How To Prevent Blisters
You might say that backpacking and blisters go hand in hand. That could be true, but it's not always the case. I know backpackers who rarely, if ever, deal with blisters and I know others who just assume that whenever the hit the trail, that blisters will show up at some point.
If the fear of getting blisters is keeping you from backpacking then this might actually be the last article you will read on this site because blisters are just a fact of life. They don't always happen, but I'd venture to say that at some point in your backpacking lifetime, you'll get one.
The good news is that the risk of blisters can be greatly reduced from the start by taking a few precautions. It starts before you even step down that trail for the first time and if you're diligent, continues until you are back at the trailhead safe and sound.
Our goal here is to fully prevent blisters from ever forming on your feet, however there's always a chance that one or two show up. If you follow most of the listed advice here in this article and you still end up with a blister, just know that it could have likely been a lot worse had you not followed any of these tips. Again, our hope is to prevent them, but at the very least we're going to reduce their population.
Choosing The Right Shoe and Shoe Size
The first thing you need to understand is that your feet will be prone to blisters if you're in the wrong shoe or shoe size. Regardless of whether you're a boot person or a running shoe person, it's important to have a properly fitted shoe. I personally like my feet to feel snug in my shoes, but that's not the wisest choice. The tighter your shoes are, the more rubbing there is. Long distance hikers are told to go up at least an entire shoe size because of the swelling that can occur. If it's the summer and it's hot, expect your feet to swell. If that happens and your shoe is already tight, this is going to be your worst nightmare.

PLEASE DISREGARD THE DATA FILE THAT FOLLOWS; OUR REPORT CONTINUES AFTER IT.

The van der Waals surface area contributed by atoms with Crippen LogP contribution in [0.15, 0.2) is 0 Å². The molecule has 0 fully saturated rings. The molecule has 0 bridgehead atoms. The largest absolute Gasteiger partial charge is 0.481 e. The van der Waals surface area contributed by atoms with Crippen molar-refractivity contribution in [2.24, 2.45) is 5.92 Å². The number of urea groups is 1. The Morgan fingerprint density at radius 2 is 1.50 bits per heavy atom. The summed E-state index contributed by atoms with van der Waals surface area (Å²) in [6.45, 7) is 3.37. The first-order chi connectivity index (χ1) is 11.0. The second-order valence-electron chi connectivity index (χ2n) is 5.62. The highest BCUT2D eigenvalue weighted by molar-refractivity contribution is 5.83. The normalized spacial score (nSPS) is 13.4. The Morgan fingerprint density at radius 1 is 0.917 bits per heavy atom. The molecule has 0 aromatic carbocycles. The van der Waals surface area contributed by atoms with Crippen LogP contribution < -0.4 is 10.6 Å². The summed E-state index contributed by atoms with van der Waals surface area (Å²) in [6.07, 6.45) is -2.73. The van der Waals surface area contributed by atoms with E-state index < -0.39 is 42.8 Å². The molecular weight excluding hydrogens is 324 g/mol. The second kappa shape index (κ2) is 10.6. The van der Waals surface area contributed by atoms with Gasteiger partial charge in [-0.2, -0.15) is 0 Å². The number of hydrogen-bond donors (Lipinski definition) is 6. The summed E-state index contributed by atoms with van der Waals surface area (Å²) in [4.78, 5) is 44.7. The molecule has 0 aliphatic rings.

Size is important, but so is fit. If you have an oddly shaped foot, make sure you go somewhere that can properly fit you to the right shoe or boot.
If someone tells you that they know a shoe or a boot that will fix all your problems and never give you a blister, they're either ignorant or lying to you. Why? Because feet are like Zebras stripes. No two feet are the same and while one shoe brand or kind might work great for me, it could be terrible for you. It takes a lot of trial and error to find out what works best for you. Maybe you need a stiffer insole, more ankle support, or more room for your freakish toes. Find the shoe that works for you and just know that if someone tells you they have a perfect solution, just...yeah...don't believe it. Use that solution as a suggestion for where to start. There are a lot of shoes out there for a reason...think about it.
Carrying Too Much Weight